An Rx to Reverse Muscle Relaxants During Surgery

Bridion (sugammadex) injection FDA-approved to reverse neuromuscular blockade induced by rocuronium bromide, vecuronium bromide

/ Author:  / Reviewed by: Beth Bolt, RPh

(RxWiki News) Certain surgeries require medications called muscle relaxants to keep patients from moving. And now there's a medication to reverse the effects of two common muscle relaxants.

That drug is called Bridion (sugammadex). The US Food and Drug Administration (FDA) approved it Tuesday to reverse the effects of rocuronium bromide (brand name Zemuron) and vecuronium bromide (Norcuron), which are often used at the start of surgeries that require surgeons to insert a breathing tube — a process called intubation.

"Bridion provides a new treatment option that may help patients recover sooner from medications used for intubation or ventilation during surgery,” said Sharon Hertz, MD, director of the FDA's Division of Anesthesia, Analgesia and Addiction Products, in a press release. “This drug enables medical personnel to reverse the effects of neuromuscular blocking drugs and restore spontaneous breathing after surgery.”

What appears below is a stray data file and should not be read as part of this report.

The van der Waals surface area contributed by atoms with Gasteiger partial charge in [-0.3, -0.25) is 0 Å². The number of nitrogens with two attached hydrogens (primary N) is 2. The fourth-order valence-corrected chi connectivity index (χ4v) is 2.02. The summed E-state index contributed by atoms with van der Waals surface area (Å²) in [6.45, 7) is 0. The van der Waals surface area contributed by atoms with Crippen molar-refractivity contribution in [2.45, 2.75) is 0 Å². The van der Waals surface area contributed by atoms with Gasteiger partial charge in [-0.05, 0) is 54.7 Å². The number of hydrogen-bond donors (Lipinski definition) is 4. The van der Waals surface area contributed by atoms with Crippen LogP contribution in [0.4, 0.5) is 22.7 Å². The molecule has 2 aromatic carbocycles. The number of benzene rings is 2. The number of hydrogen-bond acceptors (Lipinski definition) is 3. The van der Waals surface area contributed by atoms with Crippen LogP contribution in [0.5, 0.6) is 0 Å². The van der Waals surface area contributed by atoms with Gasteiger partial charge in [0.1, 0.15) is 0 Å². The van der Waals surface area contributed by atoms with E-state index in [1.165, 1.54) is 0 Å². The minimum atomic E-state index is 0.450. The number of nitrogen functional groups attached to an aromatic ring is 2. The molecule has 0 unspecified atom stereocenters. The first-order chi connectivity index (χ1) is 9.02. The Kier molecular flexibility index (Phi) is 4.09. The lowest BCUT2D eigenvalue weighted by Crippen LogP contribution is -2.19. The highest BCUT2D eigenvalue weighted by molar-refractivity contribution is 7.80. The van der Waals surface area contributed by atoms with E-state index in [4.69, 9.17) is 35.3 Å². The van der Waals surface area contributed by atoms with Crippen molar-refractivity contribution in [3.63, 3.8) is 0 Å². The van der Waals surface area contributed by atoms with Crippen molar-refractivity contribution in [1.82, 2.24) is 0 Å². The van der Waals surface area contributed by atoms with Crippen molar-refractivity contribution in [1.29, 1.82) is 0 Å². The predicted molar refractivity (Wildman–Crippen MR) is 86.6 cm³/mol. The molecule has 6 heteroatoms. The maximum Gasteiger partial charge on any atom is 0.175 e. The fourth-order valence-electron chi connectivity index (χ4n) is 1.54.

Three late-stage clinical trials — covering 456 patients — evaluated this newly approved Merck drug. Compared to patients who didn't receive Bridion, those who did recovered from the effects of rocuronium and vecuronium faster.

Another trial assessed Bridion for its risk of triggering a potentially life-threatening allergic reaction called anaphylaxis. Of the 299 patients in this trial, one had the reaction.

The FDA noted that doctors should monitor patients for anaphylaxis and bradycardia, an abnormally slow heart rate. Other adverse reactions included nausea, vomiting, pain and low blood pressure, among others.

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Review Date: 
December 16, 2015
Last Updated:
December 16, 2015